I also got to see all the motorcycles I wasn't supposed to see (that's a long story) that are in the Harley collection. The highlight was to sit on one of the three Nova prototypes (Porsche Design penned V-4 engine from the early 1980s). Few people have ever seen a real one, and there I was, sitting on one. That got me interested in the Novas. A lot of the information I found on the Nova is in the Evolution book, because it was pertinent to that story. You'll see the newer Porsche Design Harley V-twin pretty soon, so it's still pertinent today.

4. In doing the research, what did you learn about Harley engineers and the constraints they are required to work under? Do you think they get a little antsy having to use guidelines that are more predicated on looks and the past, other than performance?

I could write a book just on that alone! But, to be fair, engineers in any company and all industries chafe under the constraints placed on them by their marketing and financial departments. Engineers tend to be very "mission-oriented" and strive for perfect solutions to whatever design challenges they're faced with. After coming up with the optimum suspension geometry or whatever, they don't like being told to compromise its functional qualities to make it look better or to save a few pennies. It just does not compute, for many of them, though most engineers do realize there is value in the push-pull dynamic between engineering and marketing.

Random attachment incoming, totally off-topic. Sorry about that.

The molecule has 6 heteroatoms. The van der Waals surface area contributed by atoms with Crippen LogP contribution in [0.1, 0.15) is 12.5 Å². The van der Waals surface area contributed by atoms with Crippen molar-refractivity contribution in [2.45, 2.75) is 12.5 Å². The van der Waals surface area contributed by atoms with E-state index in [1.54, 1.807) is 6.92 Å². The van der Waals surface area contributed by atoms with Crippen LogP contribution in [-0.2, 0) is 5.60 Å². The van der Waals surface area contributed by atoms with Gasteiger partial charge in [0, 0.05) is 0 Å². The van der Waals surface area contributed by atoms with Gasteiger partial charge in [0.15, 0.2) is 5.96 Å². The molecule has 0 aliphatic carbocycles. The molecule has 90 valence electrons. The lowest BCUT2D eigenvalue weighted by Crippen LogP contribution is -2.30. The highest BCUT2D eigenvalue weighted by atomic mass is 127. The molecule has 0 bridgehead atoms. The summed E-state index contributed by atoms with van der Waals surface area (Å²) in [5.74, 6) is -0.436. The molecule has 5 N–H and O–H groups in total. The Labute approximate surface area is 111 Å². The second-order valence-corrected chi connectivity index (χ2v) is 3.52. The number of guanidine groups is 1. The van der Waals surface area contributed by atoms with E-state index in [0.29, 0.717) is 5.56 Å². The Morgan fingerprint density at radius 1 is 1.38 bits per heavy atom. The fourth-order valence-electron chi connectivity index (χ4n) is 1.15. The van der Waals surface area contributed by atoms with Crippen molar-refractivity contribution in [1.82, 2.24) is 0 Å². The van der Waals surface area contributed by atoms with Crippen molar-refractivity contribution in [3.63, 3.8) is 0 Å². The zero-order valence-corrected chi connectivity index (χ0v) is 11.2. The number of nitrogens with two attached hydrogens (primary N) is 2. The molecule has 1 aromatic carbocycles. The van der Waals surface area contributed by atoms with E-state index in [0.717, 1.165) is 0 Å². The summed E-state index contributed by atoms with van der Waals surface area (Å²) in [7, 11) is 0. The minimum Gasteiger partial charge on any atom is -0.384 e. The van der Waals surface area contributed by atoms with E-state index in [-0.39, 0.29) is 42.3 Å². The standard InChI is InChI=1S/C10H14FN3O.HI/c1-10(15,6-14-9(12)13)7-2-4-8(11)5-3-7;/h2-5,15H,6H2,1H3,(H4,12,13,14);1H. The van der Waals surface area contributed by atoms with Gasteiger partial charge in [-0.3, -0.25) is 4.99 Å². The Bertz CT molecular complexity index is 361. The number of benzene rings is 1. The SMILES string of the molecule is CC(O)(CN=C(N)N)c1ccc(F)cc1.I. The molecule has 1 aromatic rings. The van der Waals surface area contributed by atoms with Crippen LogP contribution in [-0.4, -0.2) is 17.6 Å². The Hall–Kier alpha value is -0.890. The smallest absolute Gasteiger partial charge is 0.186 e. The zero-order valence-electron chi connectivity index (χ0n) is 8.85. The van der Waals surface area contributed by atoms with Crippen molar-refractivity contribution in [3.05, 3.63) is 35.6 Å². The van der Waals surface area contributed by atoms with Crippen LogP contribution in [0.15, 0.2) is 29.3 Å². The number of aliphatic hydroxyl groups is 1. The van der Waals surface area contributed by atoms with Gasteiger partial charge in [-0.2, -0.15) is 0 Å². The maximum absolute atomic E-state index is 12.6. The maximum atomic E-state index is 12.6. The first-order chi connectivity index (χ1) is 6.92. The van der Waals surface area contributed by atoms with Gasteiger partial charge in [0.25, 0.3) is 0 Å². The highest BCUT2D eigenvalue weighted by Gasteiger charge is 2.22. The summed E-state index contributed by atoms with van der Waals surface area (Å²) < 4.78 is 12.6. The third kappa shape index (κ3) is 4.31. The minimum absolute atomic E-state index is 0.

Harley's engineers are no different. The original FXRS gives a good example of the dynamic. If you read the book, you'll hear the whole story, but here's the condensed version: A bunch of the engineers at H-D liked performance bikes. They rode very hopped-up Sportsters or European sport bikes and some of them raced on the weekends. After being given the mission of designing a rubber-mounted sport machine based on the then-new rubber-mounted FLT chassis, they took the "sport" part of the equation as far as they could, telling the styling and marketing folks at H-D "so sorry" whenever the dictates of function clashed with the dictates of style. The result was the 1982 FXRS, a very good handling bike, but which was saddled with (pun intended) a higher seat height and "compromises" of the Harley look as a result.

The irony is, while the engineers certainly succeeded in making the FXRS a great handling motorcycle, it took the marketers to turn it into a great i style="mso-bidi-font-style: normal">selling motorcycle by forcing the engineers to take away all its sporting prowess by lowering the suspension.